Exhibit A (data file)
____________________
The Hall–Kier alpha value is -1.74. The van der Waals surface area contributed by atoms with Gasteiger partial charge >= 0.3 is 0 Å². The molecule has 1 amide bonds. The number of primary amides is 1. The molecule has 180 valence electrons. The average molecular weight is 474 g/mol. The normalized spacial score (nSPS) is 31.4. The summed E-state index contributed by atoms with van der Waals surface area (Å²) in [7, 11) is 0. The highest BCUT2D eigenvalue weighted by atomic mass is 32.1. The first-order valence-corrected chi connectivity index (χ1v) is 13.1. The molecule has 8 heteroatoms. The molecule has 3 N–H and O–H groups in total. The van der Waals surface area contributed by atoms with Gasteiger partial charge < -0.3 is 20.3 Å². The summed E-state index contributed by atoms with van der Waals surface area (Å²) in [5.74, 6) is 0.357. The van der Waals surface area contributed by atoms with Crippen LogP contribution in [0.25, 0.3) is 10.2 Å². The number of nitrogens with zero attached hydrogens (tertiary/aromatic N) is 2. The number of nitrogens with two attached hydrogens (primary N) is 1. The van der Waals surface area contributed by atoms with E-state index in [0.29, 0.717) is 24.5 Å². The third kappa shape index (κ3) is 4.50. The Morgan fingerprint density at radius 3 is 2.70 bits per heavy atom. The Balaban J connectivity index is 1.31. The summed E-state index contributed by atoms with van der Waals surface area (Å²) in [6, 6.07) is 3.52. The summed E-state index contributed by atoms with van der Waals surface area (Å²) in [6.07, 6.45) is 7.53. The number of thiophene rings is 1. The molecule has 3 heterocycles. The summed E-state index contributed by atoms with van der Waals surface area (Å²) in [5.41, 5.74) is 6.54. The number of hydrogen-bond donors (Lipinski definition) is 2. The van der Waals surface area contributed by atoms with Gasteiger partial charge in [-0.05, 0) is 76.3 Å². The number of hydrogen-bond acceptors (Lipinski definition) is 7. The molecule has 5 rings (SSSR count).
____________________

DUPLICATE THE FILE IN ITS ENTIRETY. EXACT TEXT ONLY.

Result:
The Hall–Kier alpha value is -1.74. The van der Waals surface area contributed by atoms with Gasteiger partial charge >= 0.3 is 0 Å². The molecule has 1 amide bonds. The number of primary amides is 1. The molecule has 180 valence electrons. The average molecular weight is 474 g/mol. The normalized spacial score (nSPS) is 31.4. The summed E-state index contributed by atoms with van der Waals surface area (Å²) in [7, 11) is 0. The highest BCUT2D eigenvalue weighted by atomic mass is 32.1. The first-order valence-corrected chi connectivity index (χ1v) is 13.1. The molecule has 8 heteroatoms. The molecule has 3 N–H and O–H groups in total. The van der Waals surface area contributed by atoms with Gasteiger partial charge < -0.3 is 20.3 Å². The summed E-state index contributed by atoms with van der Waals surface area (Å²) in [5.74, 6) is 0.357. The van der Waals surface area contributed by atoms with Crippen LogP contribution in [0.25, 0.3) is 10.2 Å². The number of nitrogens with zero attached hydrogens (tertiary/aromatic N) is 2. The number of nitrogens with two attached hydrogens (primary N) is 1. The van der Waals surface area contributed by atoms with E-state index in [0.29, 0.717) is 24.5 Å². The third kappa shape index (κ3) is 4.50. The Morgan fingerprint density at radius 3 is 2.70 bits per heavy atom. The Balaban J connectivity index is 1.31. The summed E-state index contributed by atoms with van der Waals surface area (Å²) in [6, 6.07) is 3.52. The summed E-state index contributed by atoms with van der Waals surface area (Å²) in [6.07, 6.45) is 7.53. The number of thiophene rings is 1. The molecule has 3 heterocycles. The summed E-state index contributed by atoms with van der Waals surface area (Å²) in [5.41, 5.74) is 6.54. The number of hydrogen-bond donors (Lipinski definition) is 2. The van der Waals surface area contributed by atoms with Gasteiger partial charge in [-0.05, 0) is 76.3 Å². The number of hydrogen-bond acceptors (Lipinski definition) is 7. The molecule has 5 rings (SSSR count).